By Ken Reed

The Aspen Institute Sports & Society Program has released a report card on the state of youth sports in the United States, titled State of Play: 2016.

The report card’s overall grade for youth sports in America was a C-.

The report looked at eight areas of youth sports and gave grades for each. Here they are:

1 – Ask Kids What They Want: Understanding the needs of kids and building their voice into the decision-making process around youth sports (D)

2 – Reintroduce Free Play: Making room for less-structured activity (D+)

3 – Encourage Sport Sampling: Exposing kids to a variety of sports, and not asking them to specialize early in any one sport (C-)

4 – Revitalize In-Town Leagues:Supporting community-based options (C)

5 – Think Small: Being creative in the use and development of play spaces (C)

6 – Design for Development: Delivering age-appropriate programs (C-)

7 – Train All Coaches: Training in key competencies in working with kids (C-)

8 – Emphasize Prevention: Preventing brain and other injuries (C-)

A couple troubling things stood out to me.

One, the overall lack of sufficiently trained coaches in the areas of safety, training and education. This is obviously a problem when it comes to the wellbeing of our young athletes but it’s also a problem when it comes to burnout and dropout. The Aspen Institute’s Project Play research showed that only 5% of youth athletes that played for adequately trained coaches quit the sport the next year while the overall attrition rate was 26%.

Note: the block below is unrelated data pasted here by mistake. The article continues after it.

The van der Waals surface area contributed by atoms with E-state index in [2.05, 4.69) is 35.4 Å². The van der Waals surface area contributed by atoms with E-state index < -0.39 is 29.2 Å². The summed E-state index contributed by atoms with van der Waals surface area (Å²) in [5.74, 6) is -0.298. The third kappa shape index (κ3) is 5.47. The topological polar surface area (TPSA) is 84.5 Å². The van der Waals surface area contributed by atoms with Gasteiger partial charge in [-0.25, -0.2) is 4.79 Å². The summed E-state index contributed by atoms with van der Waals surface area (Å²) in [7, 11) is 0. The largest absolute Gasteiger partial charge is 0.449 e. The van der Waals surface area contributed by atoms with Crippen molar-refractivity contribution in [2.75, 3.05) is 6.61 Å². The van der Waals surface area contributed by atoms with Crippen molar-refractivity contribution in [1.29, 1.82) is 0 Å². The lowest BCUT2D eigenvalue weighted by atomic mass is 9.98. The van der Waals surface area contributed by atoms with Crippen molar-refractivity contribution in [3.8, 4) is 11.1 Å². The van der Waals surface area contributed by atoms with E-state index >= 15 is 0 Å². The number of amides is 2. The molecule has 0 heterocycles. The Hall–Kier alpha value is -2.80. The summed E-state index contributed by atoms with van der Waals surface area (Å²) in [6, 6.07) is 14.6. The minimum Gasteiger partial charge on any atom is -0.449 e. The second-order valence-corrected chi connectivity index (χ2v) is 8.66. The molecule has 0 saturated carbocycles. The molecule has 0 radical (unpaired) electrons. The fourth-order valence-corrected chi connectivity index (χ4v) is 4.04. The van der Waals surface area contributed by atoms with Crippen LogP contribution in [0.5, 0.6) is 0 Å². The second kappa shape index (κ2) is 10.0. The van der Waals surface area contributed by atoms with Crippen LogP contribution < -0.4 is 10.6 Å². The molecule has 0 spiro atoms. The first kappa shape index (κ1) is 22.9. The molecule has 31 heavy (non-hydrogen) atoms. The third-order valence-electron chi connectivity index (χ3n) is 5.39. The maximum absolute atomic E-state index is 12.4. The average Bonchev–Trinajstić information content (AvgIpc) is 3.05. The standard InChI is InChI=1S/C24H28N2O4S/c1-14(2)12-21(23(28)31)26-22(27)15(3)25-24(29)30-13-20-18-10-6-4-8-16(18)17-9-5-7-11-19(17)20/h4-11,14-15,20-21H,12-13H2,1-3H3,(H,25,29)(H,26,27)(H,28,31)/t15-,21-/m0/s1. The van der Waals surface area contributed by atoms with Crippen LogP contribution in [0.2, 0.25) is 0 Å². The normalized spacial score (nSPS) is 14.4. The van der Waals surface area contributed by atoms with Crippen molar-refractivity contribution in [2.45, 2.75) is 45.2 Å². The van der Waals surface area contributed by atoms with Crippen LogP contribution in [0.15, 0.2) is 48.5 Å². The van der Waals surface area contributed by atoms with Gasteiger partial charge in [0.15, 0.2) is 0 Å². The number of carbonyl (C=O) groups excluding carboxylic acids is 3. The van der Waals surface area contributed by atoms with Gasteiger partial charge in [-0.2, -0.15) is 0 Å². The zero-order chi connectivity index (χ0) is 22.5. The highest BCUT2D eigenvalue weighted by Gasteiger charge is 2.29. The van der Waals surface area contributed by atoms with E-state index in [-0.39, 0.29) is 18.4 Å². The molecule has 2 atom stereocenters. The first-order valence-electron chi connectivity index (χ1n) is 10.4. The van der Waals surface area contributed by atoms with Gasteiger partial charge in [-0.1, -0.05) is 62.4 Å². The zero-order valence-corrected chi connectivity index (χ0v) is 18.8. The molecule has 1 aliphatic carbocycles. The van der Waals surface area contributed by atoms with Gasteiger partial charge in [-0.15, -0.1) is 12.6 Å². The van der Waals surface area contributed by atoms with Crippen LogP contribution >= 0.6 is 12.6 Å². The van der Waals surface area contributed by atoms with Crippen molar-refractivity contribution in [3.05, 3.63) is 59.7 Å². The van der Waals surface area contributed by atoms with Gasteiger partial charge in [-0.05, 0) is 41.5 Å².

Two, on the criteria “Ask Kids What They Want,” the grade was a D. The description for this criterion was “Understanding the needs of kids and building their voice into the decision-making process around youth sports.” A “D” grade in this area is shameful. It reinforces my belief that “there’s way too much adult in youth sports.” In survey after survey, kids say having fun in sports is their top priority but youth coaches continually put fun way down the list and place winning on top of the list. All youth sports coaches need to better understand the whole person development needs of the young people they are leading. Part of that development is giving them a voice.

Everyone involved in youth sports — coaches, parents, administrators, policymakers, etc. — should take a look at this report (PDF).

Ken Reed, Sports Policy Director, League of Fans


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